It's been a year of milestones for Kamila Elliott, and by extension the wealth industry where she is a leader in many communities.
As the first ever Black CFP Board chair, she is also a full-time financial advisor who launched her own RIA this year , Collective Wealth Partners, where she is CEO.
Elliott spent her early career at Vanguard, where she advised ultrahigh net worth individuals, as well as endowments and foundations. She also worked at Dimensional Fund Advisors, a Texas-based asset management firm, and Black-owned wealth firms Rutledge Financial Partners — which affiliates with LPL Financial — and Grid 202 Partners. She became a certified financial planner in 2013 . Elliott also sits on the Investment Committee for Women Against Abuse and is a member of the Association of African American Financial Advisors.
In an interview with Financial Planning in January , when her term as chair began, Elliott said her goals as the CFP Board chair included improving the industry's lackluster diversity record , communicating the appeal of financial planning careers to more young people and conducting research to show if working with certified financial planners can improve someone's finances.
FP spoke with Elliott again recently about her historic year as the CFP Board chair, her progress toward those goals and what she sees in the future of the financial planning profession.
This interview has been condensed and lightly edited for clarity.
FP : How's your year been going?
Kamila Elliott: It's been very busy. (Laughs) As the first Black chair, and being a woman, too, I didn't realize initially how big of a deal it was. And then particularly, with the heightened focus in getting more communities of color and women engaged in the financial planning profession, in terms of advisors and as clients, there's just so much work that needs to be done to make this profession more inclusive. I think we've done a really good job in planting the seeds.
One of my big areas of focus was having more access to diverse financial advisors or CFP professionals, and creating a pipeline of talent into the profession. And that was through working with historically Black universities, getting in front of more people of color, sharing with them about the profession. We've done a great job of that.
One of the other focus areas is pro bono. We think pro bono always has to be one-on-one financial planning. Which it can be, but it's hard to solve an issue when there's so many people that need help. So one thing we're working on is, how do we help facilitate group sessions or webinars. Advisors getting out into communities and doing more webinars with people of color.
And then the other — we just had an update on this (recently), actually — is the longitudinal empirical research study. Where we're able to track, are your financial outcomes better if you're self-directed versus if you were using a CFP professional? We have some university partners already identified. We're seeing some progress there. So I'm really excited about that, too.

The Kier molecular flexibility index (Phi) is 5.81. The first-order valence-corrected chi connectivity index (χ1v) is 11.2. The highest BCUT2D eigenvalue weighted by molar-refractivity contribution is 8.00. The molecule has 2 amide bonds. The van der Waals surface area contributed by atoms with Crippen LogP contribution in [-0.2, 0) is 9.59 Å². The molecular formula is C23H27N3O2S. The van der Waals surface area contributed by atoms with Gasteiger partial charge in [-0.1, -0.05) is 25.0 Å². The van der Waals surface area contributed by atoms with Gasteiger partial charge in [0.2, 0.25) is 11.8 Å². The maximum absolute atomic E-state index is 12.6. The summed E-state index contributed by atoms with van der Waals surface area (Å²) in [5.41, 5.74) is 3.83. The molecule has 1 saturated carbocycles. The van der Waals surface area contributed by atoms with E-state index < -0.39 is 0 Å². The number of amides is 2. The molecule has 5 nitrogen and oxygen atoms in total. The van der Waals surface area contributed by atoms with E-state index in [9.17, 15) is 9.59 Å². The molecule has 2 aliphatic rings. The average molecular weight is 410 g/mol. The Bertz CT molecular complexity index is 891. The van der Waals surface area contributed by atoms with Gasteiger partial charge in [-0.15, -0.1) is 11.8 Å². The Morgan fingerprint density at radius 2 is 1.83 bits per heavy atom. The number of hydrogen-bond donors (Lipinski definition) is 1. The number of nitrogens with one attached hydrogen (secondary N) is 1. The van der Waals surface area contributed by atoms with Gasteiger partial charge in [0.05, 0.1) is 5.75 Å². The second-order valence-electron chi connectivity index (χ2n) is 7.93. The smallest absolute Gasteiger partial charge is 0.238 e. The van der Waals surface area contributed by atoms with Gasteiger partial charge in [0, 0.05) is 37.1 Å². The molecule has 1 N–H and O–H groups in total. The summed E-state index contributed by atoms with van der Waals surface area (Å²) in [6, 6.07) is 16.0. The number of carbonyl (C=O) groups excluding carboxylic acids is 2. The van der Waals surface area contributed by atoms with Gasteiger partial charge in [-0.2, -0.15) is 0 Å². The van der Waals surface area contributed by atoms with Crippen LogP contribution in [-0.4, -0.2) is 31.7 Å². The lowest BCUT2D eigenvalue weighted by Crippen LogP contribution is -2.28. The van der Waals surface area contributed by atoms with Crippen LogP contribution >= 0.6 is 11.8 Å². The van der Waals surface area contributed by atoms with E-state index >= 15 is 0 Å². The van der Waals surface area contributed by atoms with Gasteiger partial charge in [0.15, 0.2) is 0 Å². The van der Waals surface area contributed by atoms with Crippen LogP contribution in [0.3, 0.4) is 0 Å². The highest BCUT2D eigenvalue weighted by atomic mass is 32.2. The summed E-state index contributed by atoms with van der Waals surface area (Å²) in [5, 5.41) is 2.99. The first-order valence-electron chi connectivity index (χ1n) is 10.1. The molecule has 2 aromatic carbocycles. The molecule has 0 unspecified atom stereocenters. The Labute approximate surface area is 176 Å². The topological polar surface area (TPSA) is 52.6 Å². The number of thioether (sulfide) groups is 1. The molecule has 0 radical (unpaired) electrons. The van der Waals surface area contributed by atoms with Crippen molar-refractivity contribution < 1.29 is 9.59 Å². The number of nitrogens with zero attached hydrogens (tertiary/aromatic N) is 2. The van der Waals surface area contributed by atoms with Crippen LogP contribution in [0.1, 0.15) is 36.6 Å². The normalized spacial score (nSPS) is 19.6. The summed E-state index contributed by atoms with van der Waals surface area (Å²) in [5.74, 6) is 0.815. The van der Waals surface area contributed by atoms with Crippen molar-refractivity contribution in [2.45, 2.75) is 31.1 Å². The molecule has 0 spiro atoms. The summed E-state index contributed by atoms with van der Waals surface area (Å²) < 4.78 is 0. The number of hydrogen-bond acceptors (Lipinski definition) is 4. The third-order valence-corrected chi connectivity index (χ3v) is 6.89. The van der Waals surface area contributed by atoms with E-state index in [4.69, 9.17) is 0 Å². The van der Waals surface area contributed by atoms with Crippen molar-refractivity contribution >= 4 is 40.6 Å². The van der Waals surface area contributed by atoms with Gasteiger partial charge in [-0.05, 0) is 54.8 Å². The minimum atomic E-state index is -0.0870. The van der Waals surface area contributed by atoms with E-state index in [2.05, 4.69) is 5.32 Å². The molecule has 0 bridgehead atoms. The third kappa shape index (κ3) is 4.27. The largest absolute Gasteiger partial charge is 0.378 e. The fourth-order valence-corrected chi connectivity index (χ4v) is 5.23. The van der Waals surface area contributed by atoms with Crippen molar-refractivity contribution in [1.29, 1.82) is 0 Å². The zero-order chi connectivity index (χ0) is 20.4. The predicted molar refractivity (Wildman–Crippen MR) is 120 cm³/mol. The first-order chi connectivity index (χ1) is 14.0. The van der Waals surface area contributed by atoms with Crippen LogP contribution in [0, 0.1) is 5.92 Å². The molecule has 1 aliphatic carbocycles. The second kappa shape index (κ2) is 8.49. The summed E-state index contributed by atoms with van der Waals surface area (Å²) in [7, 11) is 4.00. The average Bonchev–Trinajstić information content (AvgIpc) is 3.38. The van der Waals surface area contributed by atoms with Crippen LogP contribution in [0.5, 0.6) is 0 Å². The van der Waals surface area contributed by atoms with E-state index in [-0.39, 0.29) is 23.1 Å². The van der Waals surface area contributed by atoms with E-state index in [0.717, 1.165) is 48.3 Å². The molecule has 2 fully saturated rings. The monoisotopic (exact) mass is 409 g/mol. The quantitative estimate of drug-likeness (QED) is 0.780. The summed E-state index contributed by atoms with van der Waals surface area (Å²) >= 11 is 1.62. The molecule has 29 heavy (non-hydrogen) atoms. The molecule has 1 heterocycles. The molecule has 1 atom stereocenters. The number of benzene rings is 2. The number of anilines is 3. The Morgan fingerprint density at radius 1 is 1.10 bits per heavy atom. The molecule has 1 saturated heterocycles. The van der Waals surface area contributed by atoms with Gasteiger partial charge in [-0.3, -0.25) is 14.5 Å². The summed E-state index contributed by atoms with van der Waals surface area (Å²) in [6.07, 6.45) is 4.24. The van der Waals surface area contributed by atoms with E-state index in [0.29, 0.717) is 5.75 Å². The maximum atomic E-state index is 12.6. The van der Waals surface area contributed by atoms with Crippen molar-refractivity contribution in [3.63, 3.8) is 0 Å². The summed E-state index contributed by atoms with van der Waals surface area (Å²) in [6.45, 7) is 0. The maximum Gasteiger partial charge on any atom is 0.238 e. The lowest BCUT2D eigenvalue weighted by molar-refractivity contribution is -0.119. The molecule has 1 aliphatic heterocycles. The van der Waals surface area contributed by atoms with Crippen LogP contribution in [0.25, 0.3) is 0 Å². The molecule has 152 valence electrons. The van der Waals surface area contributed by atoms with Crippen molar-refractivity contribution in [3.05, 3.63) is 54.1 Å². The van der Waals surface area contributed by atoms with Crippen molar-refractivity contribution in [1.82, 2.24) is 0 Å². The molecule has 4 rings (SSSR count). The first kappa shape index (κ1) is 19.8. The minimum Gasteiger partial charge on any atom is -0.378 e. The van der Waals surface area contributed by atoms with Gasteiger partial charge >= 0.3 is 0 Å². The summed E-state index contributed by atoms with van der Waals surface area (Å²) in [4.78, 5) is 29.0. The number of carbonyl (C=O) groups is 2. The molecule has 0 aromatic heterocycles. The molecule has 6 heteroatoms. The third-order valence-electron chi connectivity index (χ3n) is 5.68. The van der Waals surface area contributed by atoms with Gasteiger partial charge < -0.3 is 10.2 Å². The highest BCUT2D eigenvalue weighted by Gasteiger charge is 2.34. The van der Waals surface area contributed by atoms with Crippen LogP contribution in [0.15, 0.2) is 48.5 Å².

FP: What surprised you most as you embarked on doing all these projects?
KE: How many interested parties it takes to get these things accomplished. (Laughs) It's a wonderful financial planning ecosystem, but there's a lot of moving parts and partners. As CFP Board, we're only a group so big. We only have this many volunteers. But if we want to make a really good, meaningful impact on the profession, it requires us to go outside of the CFP Board and go to other nonprofit organizations and to other advocacy groups and get their support. So one thing I didn't fully embrace is how large our ecosystem is.
And then one other thing, too. I've been to so many conferences this year, and events. I'm probably at one or two events a week at this point. I saw there were a lot of brown and Black faces already in this profession that people could look to. But it's been really great this year to see how many people have reached out to me and said, seeing that you're a CFP professional, you're an owner of a firm, you're in a leadership position, this gives me so much more hope in the profession. And that's been very rewarding. But it was also humbling, in a way. It's 2022. I thought, in my mind, oh we're there. This next generation is like, no, we don't really don't see any people who look like you owning firms, in leadership roles. And so it gives them hope that there are structural things in place to help advance people of color in the profession.
FP : They still need to get that hope. They can't take for granted that their role model is going to be out there for them to look at.